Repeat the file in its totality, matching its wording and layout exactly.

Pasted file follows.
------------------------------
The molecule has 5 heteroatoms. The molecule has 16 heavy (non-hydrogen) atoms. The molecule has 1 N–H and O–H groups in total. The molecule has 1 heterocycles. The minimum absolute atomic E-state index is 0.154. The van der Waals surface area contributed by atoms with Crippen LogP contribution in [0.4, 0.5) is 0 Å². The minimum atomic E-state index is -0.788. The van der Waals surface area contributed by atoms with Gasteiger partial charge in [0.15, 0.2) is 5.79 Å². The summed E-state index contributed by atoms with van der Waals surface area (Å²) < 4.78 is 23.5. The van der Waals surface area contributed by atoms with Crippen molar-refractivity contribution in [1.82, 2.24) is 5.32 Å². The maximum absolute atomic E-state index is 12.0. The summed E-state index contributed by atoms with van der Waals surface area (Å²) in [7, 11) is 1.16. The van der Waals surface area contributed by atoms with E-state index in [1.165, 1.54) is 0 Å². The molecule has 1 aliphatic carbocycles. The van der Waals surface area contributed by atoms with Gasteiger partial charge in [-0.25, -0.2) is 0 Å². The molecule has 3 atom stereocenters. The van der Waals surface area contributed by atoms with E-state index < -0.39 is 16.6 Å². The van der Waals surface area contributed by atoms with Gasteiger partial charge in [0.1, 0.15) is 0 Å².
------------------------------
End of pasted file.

The molecule has 5 heteroatoms. The molecule has 16 heavy (non-hydrogen) atoms. The molecule has 1 N–H and O–H groups in total. The molecule has 1 heterocycles. The minimum absolute atomic E-state index is 0.154. The van der Waals surface area contributed by atoms with Crippen LogP contribution in [0.4, 0.5) is 0 Å². The minimum atomic E-state index is -0.788. The van der Waals surface area contributed by atoms with Gasteiger partial charge in [0.15, 0.2) is 5.79 Å². The summed E-state index contributed by atoms with van der Waals surface area (Å²) < 4.78 is 23.5. The van der Waals surface area contributed by atoms with Crippen molar-refractivity contribution in [1.82, 2.24) is 5.32 Å². The maximum absolute atomic E-state index is 12.0. The summed E-state index contributed by atoms with van der Waals surface area (Å²) in [7, 11) is 1.16. The van der Waals surface area contributed by atoms with E-state index in [1.165, 1.54) is 0 Å². The molecule has 1 aliphatic carbocycles. The van der Waals surface area contributed by atoms with Gasteiger partial charge in [-0.25, -0.2) is 0 Å². The molecule has 3 atom stereocenters. The van der Waals surface area contributed by atoms with E-state index < -0.39 is 16.6 Å². The van der Waals surface area contributed by atoms with Gasteiger partial charge in [0.1, 0.15) is 0 Å².